-by Mary Ann Shaffer, Annie Barrows
Brimming with witticisms and a cast of lovable characters, this epistolary novel is an enjoyable read. One cannot fail to be charmed by the small island cast milling about Guernsey (a small island in the English Channel), who manage to endure the Nazi occupation with their own unique brand of pluck and pertinacity.
Juliet Ashton - a successful English journalist well known for writing a humorous column during the war years - sets out to pen a book now that the war is over. Suffering writers block for a subject, she fortuitously stumbles upon the Guernsey Literary and Potato Peel Pie Society - a band of islanders who form an intimate literary club, originally established on the fly as an excuse to conceal contraband food from the occupying soldiers.
Once the society’s members discover Juliet has focused on their club for her novel, it is not long before they start coming out of the woodwork. Sending Juliet letter after letter, they relate their experiences of how their little society helped them cope with the occupation, rallying them together, and often times the amusing predicaments they often found themselves in. But it’s not all silly antics. The grim reality of war casts a shadow on their letters, and gives the reader a window into the lives of those affected by the Nazi occupation.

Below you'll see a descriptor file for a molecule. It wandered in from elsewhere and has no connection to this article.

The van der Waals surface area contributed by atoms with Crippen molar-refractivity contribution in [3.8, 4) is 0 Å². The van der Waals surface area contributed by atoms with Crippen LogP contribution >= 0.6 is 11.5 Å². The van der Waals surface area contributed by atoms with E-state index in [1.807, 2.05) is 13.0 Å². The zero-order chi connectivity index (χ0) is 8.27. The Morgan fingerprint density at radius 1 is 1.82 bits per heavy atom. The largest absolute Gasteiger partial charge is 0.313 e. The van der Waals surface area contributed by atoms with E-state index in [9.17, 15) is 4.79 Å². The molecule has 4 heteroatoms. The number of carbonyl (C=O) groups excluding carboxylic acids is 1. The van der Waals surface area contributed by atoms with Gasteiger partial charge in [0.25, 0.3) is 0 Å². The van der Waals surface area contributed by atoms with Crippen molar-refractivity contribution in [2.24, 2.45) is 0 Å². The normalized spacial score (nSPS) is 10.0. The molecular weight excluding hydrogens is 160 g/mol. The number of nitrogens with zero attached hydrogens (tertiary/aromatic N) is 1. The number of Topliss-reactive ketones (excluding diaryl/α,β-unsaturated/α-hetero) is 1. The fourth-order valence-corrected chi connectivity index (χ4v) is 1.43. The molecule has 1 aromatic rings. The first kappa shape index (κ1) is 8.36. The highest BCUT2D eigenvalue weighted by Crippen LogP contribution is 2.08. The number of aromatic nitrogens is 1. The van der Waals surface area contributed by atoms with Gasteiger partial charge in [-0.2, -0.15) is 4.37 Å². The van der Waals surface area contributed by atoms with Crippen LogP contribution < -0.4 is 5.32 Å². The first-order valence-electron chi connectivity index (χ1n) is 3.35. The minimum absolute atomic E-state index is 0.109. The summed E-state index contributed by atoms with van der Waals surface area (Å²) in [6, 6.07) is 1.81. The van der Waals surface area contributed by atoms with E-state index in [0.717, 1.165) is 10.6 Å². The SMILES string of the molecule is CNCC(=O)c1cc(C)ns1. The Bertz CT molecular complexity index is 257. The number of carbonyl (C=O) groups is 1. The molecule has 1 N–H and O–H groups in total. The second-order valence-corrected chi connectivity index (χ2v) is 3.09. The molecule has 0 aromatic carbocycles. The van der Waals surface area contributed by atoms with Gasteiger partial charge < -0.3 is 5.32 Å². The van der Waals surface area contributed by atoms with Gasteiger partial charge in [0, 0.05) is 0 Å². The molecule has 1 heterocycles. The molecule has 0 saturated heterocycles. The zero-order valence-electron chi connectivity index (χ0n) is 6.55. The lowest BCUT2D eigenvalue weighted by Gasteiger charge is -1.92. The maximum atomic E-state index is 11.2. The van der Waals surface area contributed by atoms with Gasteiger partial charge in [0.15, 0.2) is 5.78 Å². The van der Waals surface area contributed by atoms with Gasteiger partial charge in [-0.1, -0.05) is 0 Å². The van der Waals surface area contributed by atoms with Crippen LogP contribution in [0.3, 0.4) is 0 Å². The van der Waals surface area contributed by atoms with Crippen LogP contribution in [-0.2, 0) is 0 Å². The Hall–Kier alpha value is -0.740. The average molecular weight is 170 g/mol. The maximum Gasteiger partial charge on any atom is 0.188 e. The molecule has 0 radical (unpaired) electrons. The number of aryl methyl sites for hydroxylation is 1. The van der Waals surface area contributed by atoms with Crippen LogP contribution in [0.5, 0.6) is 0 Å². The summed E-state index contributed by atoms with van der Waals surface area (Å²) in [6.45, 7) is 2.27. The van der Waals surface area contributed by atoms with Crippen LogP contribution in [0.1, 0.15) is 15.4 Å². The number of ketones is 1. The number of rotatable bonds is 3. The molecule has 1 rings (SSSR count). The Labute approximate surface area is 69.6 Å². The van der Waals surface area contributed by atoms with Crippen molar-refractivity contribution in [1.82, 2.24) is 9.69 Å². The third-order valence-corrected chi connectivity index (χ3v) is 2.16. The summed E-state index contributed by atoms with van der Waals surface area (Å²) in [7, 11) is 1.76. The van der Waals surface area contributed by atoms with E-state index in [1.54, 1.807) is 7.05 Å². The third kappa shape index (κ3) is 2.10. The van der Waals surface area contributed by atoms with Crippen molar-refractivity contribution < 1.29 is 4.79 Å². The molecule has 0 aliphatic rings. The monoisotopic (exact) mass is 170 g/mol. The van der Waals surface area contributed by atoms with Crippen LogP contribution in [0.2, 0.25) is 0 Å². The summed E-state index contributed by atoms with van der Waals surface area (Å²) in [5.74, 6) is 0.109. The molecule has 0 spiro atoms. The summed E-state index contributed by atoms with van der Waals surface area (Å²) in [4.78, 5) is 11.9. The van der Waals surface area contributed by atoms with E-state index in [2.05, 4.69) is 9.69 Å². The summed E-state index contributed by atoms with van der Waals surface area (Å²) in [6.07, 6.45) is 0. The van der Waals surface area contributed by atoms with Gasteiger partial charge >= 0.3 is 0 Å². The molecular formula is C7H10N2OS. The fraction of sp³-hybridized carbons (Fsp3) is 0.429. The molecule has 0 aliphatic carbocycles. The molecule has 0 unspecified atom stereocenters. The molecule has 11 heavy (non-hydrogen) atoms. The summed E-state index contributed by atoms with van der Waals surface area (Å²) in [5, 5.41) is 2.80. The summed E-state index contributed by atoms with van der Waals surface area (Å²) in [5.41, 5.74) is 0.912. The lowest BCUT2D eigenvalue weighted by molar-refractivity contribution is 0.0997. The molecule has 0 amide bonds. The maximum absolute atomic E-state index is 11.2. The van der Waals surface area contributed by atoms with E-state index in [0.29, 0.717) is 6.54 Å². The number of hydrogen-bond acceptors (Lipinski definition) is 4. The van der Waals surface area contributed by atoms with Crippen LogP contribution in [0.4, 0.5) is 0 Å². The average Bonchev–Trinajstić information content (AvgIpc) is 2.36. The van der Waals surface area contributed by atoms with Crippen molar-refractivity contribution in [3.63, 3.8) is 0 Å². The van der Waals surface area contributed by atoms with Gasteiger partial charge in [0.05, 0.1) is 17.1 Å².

While the entire premise is enjoyable, and the wit admirable, something in the story fell a little flat. Most of the characters seemed more akin to caricatures, writing with seemingly the same intonation as each other. Still, if you enjoy a good ‘story book’ ending and fun characters, it’s a rollicking - if not fluffy - read.